Evaluation of Effects on Improvement in a Driver's Reaction by Spatial Warning Sounds

Hiroyuki HOSHINO  Shin'ichi KOJIMA  Yuji UCHIYAMA  Takero HONGO  

IEICE TRANSACTIONS on Information and Systems   Vol.E85-D   No.11   pp.1793-1800
Publication Date: 2002/11/01
Online ISSN: 
Print ISSN: 0916-8532
Type of Manuscript: Special Section PAPER (Special Issue on Information System Technologies for ITS)
auditory display,  spatial sound,  sound localization,  reaction time,  eye movement,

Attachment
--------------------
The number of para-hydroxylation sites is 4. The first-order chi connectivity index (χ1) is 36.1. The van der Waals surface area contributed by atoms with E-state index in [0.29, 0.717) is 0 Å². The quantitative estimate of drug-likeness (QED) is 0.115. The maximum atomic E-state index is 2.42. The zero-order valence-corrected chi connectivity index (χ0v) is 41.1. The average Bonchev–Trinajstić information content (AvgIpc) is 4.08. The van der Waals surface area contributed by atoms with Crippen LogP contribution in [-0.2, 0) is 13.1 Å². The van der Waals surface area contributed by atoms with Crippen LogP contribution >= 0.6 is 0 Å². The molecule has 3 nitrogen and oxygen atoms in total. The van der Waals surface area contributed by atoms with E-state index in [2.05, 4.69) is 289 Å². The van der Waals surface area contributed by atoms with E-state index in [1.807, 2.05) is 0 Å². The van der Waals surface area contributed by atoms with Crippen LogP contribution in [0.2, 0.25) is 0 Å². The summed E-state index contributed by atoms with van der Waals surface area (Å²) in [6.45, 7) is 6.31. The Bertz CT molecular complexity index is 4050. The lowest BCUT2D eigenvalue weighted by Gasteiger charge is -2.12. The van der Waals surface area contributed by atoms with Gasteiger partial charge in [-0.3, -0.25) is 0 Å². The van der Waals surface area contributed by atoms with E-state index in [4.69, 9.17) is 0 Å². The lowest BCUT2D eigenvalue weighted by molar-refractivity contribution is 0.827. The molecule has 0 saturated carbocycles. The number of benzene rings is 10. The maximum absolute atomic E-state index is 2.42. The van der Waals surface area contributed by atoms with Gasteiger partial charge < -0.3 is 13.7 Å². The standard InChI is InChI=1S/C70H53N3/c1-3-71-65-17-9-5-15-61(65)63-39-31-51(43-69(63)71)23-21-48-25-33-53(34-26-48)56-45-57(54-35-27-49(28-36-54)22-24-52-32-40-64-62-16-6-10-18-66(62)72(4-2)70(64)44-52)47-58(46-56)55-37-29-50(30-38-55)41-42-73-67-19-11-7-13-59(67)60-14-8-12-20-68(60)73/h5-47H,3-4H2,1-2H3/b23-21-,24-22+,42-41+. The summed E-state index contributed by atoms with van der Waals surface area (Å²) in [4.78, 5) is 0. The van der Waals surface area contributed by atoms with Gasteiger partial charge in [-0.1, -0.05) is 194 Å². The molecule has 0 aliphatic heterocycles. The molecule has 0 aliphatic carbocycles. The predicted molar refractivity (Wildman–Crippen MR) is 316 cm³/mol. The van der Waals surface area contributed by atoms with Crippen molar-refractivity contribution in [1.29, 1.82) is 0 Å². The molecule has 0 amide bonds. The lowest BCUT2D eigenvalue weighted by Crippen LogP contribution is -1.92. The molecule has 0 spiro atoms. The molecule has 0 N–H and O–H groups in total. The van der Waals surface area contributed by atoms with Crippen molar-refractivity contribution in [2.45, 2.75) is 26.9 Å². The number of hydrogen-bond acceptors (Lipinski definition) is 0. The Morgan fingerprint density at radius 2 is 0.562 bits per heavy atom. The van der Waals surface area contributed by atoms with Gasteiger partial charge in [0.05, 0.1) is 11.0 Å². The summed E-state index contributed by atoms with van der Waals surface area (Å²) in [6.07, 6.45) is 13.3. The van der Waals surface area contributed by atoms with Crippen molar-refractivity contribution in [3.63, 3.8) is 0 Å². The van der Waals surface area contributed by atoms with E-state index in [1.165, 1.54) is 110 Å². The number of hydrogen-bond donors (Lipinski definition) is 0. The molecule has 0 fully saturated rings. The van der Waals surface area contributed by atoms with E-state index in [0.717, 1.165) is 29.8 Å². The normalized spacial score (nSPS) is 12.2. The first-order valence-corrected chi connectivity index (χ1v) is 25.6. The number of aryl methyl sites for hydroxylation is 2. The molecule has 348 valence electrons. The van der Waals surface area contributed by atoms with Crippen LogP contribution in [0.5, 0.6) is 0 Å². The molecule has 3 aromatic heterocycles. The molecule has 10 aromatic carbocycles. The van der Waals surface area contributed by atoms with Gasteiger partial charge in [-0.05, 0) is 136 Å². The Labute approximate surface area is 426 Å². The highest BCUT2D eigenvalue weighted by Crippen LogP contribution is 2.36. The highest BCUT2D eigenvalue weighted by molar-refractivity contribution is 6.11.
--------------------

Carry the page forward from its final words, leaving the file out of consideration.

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Recently, information display equipment such as a navigation system has often come to be installed in a vehicle, and a variety of useful information has been offered to the driver by voice and images while driving. The necessity of improving safety when the driver receives such information has come to be stressed. As one of the means of solving this problem, we can develop a system that presents the driving and road conditions information such as a lane changing car to the driver by using a warning sound. The purpose of our study is to clarify the effectiveness of an auditory display that uses spatial sounds on such a system. An experiment for measuring the driver's reaction time and eye movements to LED lighting during actual driving has been carried out to investigate whether the spatial sound can quicken the driver's operation and decrease human error. We evaluated the effectiveness by two measures, average reaction time and the number of largely delayed reactions. We considered that the average reaction time corresponds to the quickness of the driver's operation, and the number of largely delayed reactions corresponds to the probability of human error. As a result of the experiment, the use of directional sound clearly showed better performance than the use of monaural sound and no sound in the number of largely delayed reactions. Moreover, we analyzed the factors involved in delay of the reaction by the results of eye movement measurements. Consequently, it has been found that directional sound can decrease the number of the largely delayed reactions, which lead to an accident during actual driving.